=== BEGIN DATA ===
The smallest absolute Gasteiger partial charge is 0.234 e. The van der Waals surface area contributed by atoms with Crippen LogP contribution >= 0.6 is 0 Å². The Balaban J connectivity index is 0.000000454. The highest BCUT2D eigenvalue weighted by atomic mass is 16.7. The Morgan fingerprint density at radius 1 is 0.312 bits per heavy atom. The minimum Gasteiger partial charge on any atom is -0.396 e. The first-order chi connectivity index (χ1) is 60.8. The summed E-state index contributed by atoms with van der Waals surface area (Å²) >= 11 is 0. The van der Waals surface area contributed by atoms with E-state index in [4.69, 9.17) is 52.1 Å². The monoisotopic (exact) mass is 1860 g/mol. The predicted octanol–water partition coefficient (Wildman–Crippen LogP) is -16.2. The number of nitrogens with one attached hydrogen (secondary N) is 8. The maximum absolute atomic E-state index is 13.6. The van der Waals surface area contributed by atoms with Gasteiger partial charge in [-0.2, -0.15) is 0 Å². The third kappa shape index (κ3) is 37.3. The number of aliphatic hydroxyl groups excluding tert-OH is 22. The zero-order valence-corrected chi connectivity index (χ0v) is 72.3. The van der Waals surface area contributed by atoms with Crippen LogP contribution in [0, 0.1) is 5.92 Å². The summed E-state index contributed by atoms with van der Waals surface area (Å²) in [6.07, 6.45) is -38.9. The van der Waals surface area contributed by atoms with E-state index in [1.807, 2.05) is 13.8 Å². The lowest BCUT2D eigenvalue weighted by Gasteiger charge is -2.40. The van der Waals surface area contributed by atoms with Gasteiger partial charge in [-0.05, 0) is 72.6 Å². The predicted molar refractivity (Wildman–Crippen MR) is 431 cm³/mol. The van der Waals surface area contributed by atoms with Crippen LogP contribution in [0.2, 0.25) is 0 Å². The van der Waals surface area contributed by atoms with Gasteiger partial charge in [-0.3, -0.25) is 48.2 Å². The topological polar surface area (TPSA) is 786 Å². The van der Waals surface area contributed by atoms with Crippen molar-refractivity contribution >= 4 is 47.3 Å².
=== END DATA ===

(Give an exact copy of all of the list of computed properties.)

The smallest absolute Gasteiger partial charge is 0.234 e. The van der Waals surface area contributed by atoms with Crippen LogP contribution >= 0.6 is 0 Å². The Balaban J connectivity index is 0.000000454. The highest BCUT2D eigenvalue weighted by atomic mass is 16.7. The Morgan fingerprint density at radius 1 is 0.312 bits per heavy atom. The minimum Gasteiger partial charge on any atom is -0.396 e. The first-order chi connectivity index (χ1) is 60.8. The summed E-state index contributed by atoms with van der Waals surface area (Å²) >= 11 is 0. The van der Waals surface area contributed by atoms with E-state index in [4.69, 9.17) is 52.1 Å². The monoisotopic (exact) mass is 1860 g/mol. The predicted octanol–water partition coefficient (Wildman–Crippen LogP) is -16.2. The number of nitrogens with one attached hydrogen (secondary N) is 8. The maximum absolute atomic E-state index is 13.6. The van der Waals surface area contributed by atoms with Gasteiger partial charge in [-0.2, -0.15) is 0 Å². The third kappa shape index (κ3) is 37.3. The number of aliphatic hydroxyl groups excluding tert-OH is 22. The zero-order valence-corrected chi connectivity index (χ0v) is 72.3. The van der Waals surface area contributed by atoms with Crippen LogP contribution in [0, 0.1) is 5.92 Å². The summed E-state index contributed by atoms with van der Waals surface area (Å²) in [6.07, 6.45) is -38.9. The van der Waals surface area contributed by atoms with E-state index in [1.807, 2.05) is 13.8 Å². The lowest BCUT2D eigenvalue weighted by Gasteiger charge is -2.40. The van der Waals surface area contributed by atoms with Gasteiger partial charge in [-0.05, 0) is 72.6 Å². The predicted molar refractivity (Wildman–Crippen MR) is 431 cm³/mol. The van der Waals surface area contributed by atoms with Crippen LogP contribution in [0.2, 0.25) is 0 Å². The van der Waals surface area contributed by atoms with Gasteiger partial charge in [-0.3, -0.25) is 48.2 Å². The topological polar surface area (TPSA) is 786 Å². The van der Waals surface area contributed by atoms with Crippen molar-refractivity contribution >= 4 is 47.3 Å².